DAKOTA DUNES -- With a firestorm of negative publicity quickly drying up sales of its lean boneless beef, Beef Products Inc. on Monday suspended operations at three of its four plants where it makes the product.

BPI's flagship South Sioux City complex has been spared for now, but production and hours there have been "significantly reduced," co-founder Regina Roth said.

The dramatic moves come on the heels of a social media frenzy in the past two weeks that has cost the Dakota Dunes-based company a "substantial" portion of its business.

By temporarily halting production of Lean Finely Textured Beef at its plants in Waterloo, Iowa, Amarillo, Texas, and Garden City, Kan., BPI hopes to buy enough time to address all the "lies and misrepresentations" about its product and win back its many customers.

"We understand consumers' concerns," Roth said at a news conference. "If I heard only what they're hearing and didn't know better, I'd be concerned too. That's why we need to spread the truth as effectively and quickly as we can."

BPI's product, which has been on the market for decades and meets all government safety standards, recently became a target of activists, who dubbed it "pink slime." After a flurry of national news outlets picked up the unappetizing term, social media sites exploded with worries.

After an online petition seeking the product's ouster from schools garnered hundreds of thousands of supporters, the U.S. Department of Agriculture decided to give school districts a choice of using beef patties that contain the product or more fatty bulk ground beef. That was followed by many of the largest supermarket chains announcing they would no longer buy the product.

Roth urged the public not to fault retailers, which include West Des Moines, Iowa-based Hy-Vee.

"They're just under intense pressure themselves," she said. "They would love to continue to use our product. We hope they will again some day."

Roth encouraged the local community, which has rallied behind BPI, to help set the record straight. In a show of support, more than two dozen Siouxland leaders turned out for Monday's news conference, lining up behind Roth in the atrium of BPI's headquarters in Two Rivers Business Park. Dozens of corporate employees watched the proceedings from the balconies from the two upper floors.

BPI, founded in 1981 by Regina and Eldon Roth, is the world's largest supplier of lean boneless beef. At its peak, BPI's meat was found in an estimated 70 percent of the nation's ground beef.

The family business has grown to more than 1,500 employees, including about 475 at its sprawling South Sioux City plant, where a $400 million expansion project began in 2007. New construction has been suspended, and a nearly finished beef patty plant sits empty, BPI administrator Rich Jochum said.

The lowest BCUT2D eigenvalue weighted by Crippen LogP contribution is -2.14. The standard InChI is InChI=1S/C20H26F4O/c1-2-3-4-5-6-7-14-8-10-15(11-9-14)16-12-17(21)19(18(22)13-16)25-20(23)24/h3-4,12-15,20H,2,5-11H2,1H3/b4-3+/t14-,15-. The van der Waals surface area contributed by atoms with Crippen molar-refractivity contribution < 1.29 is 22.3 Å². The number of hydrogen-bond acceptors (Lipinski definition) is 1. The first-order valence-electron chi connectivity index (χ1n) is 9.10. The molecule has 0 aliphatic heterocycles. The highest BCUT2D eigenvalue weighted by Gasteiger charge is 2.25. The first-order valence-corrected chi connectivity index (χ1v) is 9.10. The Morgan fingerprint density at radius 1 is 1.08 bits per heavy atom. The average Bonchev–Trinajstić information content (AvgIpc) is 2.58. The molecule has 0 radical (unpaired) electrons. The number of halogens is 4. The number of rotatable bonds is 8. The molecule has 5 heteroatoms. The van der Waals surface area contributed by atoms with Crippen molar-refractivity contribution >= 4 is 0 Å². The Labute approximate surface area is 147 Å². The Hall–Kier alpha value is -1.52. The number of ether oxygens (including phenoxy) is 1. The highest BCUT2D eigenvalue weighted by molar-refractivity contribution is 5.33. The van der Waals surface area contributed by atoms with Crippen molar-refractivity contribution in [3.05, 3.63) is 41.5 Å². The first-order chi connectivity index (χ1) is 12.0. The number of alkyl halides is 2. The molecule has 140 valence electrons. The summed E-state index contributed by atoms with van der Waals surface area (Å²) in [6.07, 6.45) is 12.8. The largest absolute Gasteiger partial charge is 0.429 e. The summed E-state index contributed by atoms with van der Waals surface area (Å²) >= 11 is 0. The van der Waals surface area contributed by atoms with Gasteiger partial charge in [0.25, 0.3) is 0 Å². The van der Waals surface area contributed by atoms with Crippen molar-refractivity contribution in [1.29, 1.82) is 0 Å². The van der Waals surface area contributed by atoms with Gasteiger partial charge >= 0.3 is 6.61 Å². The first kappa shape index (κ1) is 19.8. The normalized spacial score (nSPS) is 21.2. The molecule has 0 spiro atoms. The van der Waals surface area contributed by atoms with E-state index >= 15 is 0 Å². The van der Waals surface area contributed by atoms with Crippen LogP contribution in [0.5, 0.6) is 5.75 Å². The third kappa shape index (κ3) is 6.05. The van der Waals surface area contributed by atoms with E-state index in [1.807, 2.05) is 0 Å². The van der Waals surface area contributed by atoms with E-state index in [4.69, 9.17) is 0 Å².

In the wake of the most recent controversy, worker hours at the South Sioux City plant have been cut back to 32 to 36 per week, he said.

The Waterloo, Amarillo and Garden City plants employ about 200 workers each. The workers will get full salary and benefits for up to 60 days during the suspension. Jochum said if the company is unsuccessful rebuilding its business by then, it most likely would be forced to shutter the plants.

Eldon Roth, his son Nick, and his son-in-law, Craig Letch, traveled to each site Monday to break the news to the employees. Letch is married to the Roths' daughter, Jennifer, who also is involved with the family business.

"As an employer, it's devastating to watch what's happening to people who have worked hard to help ensure this commitment to quality," Regina Roth said. "As a mother whose children moved here to work and carry on this company, it makes me fiercely angry."

Roth said she also felt "heartbroken" over how the social media uproar has tarnished Eldon Roth, who she emphasized has dedicated his life to food safety, receiving multiple industry awards over the years.

Eldon Roth, who did not attend Monday's news conference, pioneered the use of specialized equipment and techniques to separate bits of lean beef from packinghouse trimmings, or fatty scraps left over after meat is cut into steaks or roasts. A centrifuge process separates the beef from the fat, creating a product that is more than 95 percent lean.

To kill bacteria, such as E. coli and salmonella, the product is also exposed to a puff of ammonia hydroxide. The company points out the gas is a naturally occurring component that's widely used in the processing of numerous foods, such as baked goods, cheeses and chocolate. The treatment process was affirmed by the federal Food and Drug Administration in 1973 and the U.S. Department of Agriculture in 2001.

In an open letter included in a full-page ad in the Journal on Monday, Eldon Roth said the company has an "unsurpassed" safety record, with zero instances of food-borne illness associated with its product out of nearly 300 billion meals served, a point Regina Roth reiterated at Monday's news conference.

In the ad, Eldon Roth accused critics of waging a campaign of "lies and deceit" against the company and its beef, with the clear goal of putting "BPI out of business."

The co-founder warned the "misinformation campaign" could result in the loss of more than 3,000 jobs, a count that includes BPI's own workers and those employed by vendors, suppliers and other companies that rely on BPI's plants, from trucking firms to cleaning companies.

In addition to being one of the metro area's largest employers, BPI founders have donated millions of dollars to a long list of civic and charitable endeavors over the years. BPI employees also have served on numerous not-for-profit boards and volunteer for a wide range of activities, Siouxland Chamber of Commerce President Chris McGowan said.

"Their importance to our community cannot be overstated," McGowan said.


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